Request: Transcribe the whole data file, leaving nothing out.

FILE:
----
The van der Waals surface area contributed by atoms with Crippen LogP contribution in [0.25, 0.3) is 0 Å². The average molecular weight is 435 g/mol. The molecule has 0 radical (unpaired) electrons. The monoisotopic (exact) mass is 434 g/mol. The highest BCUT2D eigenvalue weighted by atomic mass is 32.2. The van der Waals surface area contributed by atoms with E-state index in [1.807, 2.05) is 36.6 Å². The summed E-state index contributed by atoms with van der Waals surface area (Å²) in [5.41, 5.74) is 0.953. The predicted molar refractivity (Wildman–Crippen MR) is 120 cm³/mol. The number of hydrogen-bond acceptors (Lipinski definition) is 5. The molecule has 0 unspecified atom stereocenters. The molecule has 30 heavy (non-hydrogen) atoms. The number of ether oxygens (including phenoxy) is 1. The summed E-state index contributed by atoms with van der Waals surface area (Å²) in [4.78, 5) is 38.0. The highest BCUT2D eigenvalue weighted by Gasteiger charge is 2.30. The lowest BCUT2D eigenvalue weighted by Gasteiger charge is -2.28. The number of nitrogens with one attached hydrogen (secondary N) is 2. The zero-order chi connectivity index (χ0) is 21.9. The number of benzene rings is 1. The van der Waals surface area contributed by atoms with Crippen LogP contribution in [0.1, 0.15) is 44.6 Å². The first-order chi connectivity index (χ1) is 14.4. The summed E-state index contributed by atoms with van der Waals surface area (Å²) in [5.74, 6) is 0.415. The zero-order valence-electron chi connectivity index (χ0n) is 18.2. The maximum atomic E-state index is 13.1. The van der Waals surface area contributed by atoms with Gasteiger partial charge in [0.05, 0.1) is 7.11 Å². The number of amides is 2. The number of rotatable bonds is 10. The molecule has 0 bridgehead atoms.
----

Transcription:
The van der Waals surface area contributed by atoms with Crippen LogP contribution in [0.25, 0.3) is 0 Å². The average molecular weight is 435 g/mol. The molecule has 0 radical (unpaired) electrons. The monoisotopic (exact) mass is 434 g/mol. The highest BCUT2D eigenvalue weighted by atomic mass is 32.2. The van der Waals surface area contributed by atoms with E-state index in [1.807, 2.05) is 36.6 Å². The summed E-state index contributed by atoms with van der Waals surface area (Å²) in [5.41, 5.74) is 0.953. The predicted molar refractivity (Wildman–Crippen MR) is 120 cm³/mol. The number of hydrogen-bond acceptors (Lipinski definition) is 5. The molecule has 0 unspecified atom stereocenters. The molecule has 30 heavy (non-hydrogen) atoms. The number of ether oxygens (including phenoxy) is 1. The summed E-state index contributed by atoms with van der Waals surface area (Å²) in [4.78, 5) is 38.0. The highest BCUT2D eigenvalue weighted by Gasteiger charge is 2.30. The lowest BCUT2D eigenvalue weighted by Gasteiger charge is -2.28. The number of nitrogens with one attached hydrogen (secondary N) is 2. The zero-order chi connectivity index (χ0) is 21.9. The number of benzene rings is 1. The van der Waals surface area contributed by atoms with Crippen LogP contribution in [0.1, 0.15) is 44.6 Å². The first-order chi connectivity index (χ1) is 14.4. The summed E-state index contributed by atoms with van der Waals surface area (Å²) in [5.74, 6) is 0.415. The zero-order valence-electron chi connectivity index (χ0n) is 18.2. The maximum atomic E-state index is 13.1. The van der Waals surface area contributed by atoms with Gasteiger partial charge in [0.05, 0.1) is 7.11 Å². The number of amides is 2. The number of rotatable bonds is 10. The molecule has 0 bridgehead atoms.